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Monday / April 23

How to Refer Students to School Counselors

Whether you like it or not, whether you are prepared or not, stu­dents will seek you out for help in making decisions about everything from accepting a party invitation to what classes they should take. They ask for help in sorting out values and evaluating the ethics of the social situations they face. They come to share the events that take place in their lives: a new dog, frustration over a poor grade, rejected friendship, a death in the family, an uncertain future. They turn to you with all manner of questions.

Students are required to deal with a constant battery of new challenges, at each developmental stage, many of which feel beyond what they can manage comfortably. They also face life stresses due to individual circumstances. Unlike adults who have at our disposal an array of coping mechanisms that include greater mastery of our environment, more choices, even prescription medications, our students are often at the mercy of things beyond their control.

Many of us do not have the time, rarely have private space, and often lack advanced training needed to engage in ongoing counseling sessions. Sometimes, it happens that although we want to be helpful to students, our authority role prevents us from developing the kind of relationship that school counselors and other helping professionals are perfectly positioned and trained to create. We know that students will benefit from seeing someone else, but we also do not want to feel like we are deserting them when help is most needed.

Making a Referral

Even in those cases when you are fairly certain that the nature of the problems are within the scope of what you can handle, you will still want to get the helping process moving with an expert. Meanwhile, we need to continue to support students so that they feel our concern, caring, and commitment.

The act of making a referral thus requires a great deal of tact and skill to increase the like­lihood that help will take place. While making a referral is not an easy, the following suggestions will guide you.

First, let your student know:

  • You feel they would benefit from seeing a professional trained in the helping process. (Your preparation/training has been different—as an instructional/academic leader in the classroom).
  • You have applied some basic listening and responding skills so that the student has a good experience in a counseling-type relationship. (This way the person will be more amenable to continuing such a relationship with a professional.)
  • Since a good relationship has been built and maintained with you, it’s very likely the person will be able to develop a good relationship with another caring adult.
  • Your support will continue in other ways.

Then:

  • Share with the student how counseling works with reasonable expectations and goals for what counseling can and cannot do.
  • Help the student identify the school counselor, psychologist, social worker or other helping professional.
  • Ask for a commitment from the child to do something about his or her situation.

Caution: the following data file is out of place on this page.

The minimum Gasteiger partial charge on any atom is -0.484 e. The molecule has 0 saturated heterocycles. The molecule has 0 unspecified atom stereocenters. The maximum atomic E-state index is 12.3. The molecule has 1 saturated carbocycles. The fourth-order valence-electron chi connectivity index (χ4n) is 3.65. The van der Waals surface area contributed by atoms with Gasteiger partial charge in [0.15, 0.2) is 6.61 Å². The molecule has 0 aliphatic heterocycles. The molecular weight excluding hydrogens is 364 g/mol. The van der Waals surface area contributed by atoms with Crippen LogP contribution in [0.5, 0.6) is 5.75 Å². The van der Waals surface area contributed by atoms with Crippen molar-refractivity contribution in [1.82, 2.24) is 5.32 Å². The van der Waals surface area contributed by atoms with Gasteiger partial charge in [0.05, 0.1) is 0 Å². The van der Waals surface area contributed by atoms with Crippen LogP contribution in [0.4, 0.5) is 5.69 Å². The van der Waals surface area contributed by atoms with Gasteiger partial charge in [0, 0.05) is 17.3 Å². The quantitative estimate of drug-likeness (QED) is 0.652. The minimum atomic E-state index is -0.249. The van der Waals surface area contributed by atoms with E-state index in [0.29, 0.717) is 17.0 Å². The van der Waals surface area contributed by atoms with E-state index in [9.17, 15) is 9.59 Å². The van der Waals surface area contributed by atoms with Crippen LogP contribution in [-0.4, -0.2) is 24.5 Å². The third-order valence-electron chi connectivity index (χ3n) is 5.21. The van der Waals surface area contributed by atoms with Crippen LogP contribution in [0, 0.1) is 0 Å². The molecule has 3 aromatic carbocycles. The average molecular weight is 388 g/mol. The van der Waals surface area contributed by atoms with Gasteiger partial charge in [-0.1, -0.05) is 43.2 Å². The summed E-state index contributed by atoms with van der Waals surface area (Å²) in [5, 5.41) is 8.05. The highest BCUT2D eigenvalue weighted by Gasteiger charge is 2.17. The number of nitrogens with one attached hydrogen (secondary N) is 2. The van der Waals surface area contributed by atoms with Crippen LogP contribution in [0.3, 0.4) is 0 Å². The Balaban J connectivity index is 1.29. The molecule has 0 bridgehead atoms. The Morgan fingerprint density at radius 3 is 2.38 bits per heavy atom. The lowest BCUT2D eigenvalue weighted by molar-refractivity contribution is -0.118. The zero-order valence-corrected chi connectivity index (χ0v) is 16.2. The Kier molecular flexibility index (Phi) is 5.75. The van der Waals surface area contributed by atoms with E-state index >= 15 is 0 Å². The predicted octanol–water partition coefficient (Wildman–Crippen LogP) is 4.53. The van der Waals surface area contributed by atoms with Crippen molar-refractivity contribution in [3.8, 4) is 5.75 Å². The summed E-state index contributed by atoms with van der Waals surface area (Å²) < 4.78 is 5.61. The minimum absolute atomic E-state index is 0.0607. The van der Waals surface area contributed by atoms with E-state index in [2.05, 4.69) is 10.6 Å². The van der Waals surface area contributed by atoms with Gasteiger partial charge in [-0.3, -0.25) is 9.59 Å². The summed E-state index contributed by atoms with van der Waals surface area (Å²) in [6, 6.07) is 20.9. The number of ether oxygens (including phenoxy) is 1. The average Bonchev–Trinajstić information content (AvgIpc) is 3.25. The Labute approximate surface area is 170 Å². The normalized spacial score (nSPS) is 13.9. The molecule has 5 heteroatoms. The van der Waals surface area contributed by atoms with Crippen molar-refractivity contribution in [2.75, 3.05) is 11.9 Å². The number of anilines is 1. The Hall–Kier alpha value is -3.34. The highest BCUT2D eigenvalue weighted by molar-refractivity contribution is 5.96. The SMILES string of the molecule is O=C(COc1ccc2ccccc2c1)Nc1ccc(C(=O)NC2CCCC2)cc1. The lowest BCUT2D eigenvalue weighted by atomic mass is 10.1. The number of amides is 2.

• Reassure the student you have his/her best interests at heart.

Later:

  • Make consistent efforts to follow up to make sure help was sought as promised and check in with the student’s progress.

Once your attention is drawn to a child who appears to be exhibiting evidence of underlying difficulties in need of more help than you can provide, you can refer the student to an expert and maintain your role as teacher in the student-teacher relationship. You also use one of the best counseling skills: encouragement. This is a deliberate and intentional effort on your part to foster hope in those who are in need. You communicate, in effect, that you have complete confidence that the student will be able to regain a sense of balance, develop an optimistic state of mind, and do well in the future. Furthermore, you intend to be there along the way. Sometimes, your support is all that you have to give and that support can lead to positive change.

For more on relationship skills, see Counseling Skills for Teachers and The Teacher’s Journey: The Human Dimensions.

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Written by

Ellen Kottler, Ed.S., has been a teacher for over 30 years in public and private schools, alternative schools, adult education programs, and universities. She has worked in inner-city schools as well as in suburban and rural settings. She was a curriculum specialist in charge of secondary social studies and law-related education for one of the country’s largest school districts. Ellen is the author or coauthor of several books for educators, including Secrets for Secondary School Teachers: How to Succeed in Your First Year, On Being a Teacher, Secrets to Success for Beginning Elementary School Teachers, Counseling Skills for Teachers, English Language Learners in Your Classroom: Strategies That Work, Secrets to Success for Science Teachers, Students Who Drive You Crazy: Succeeding with Resistant, Unmotivated, and Otherwise Difficult Young People, and The Teacher’s Journey.

She teaches secondary education and supervises intern teachers at California State University, Fullerton.

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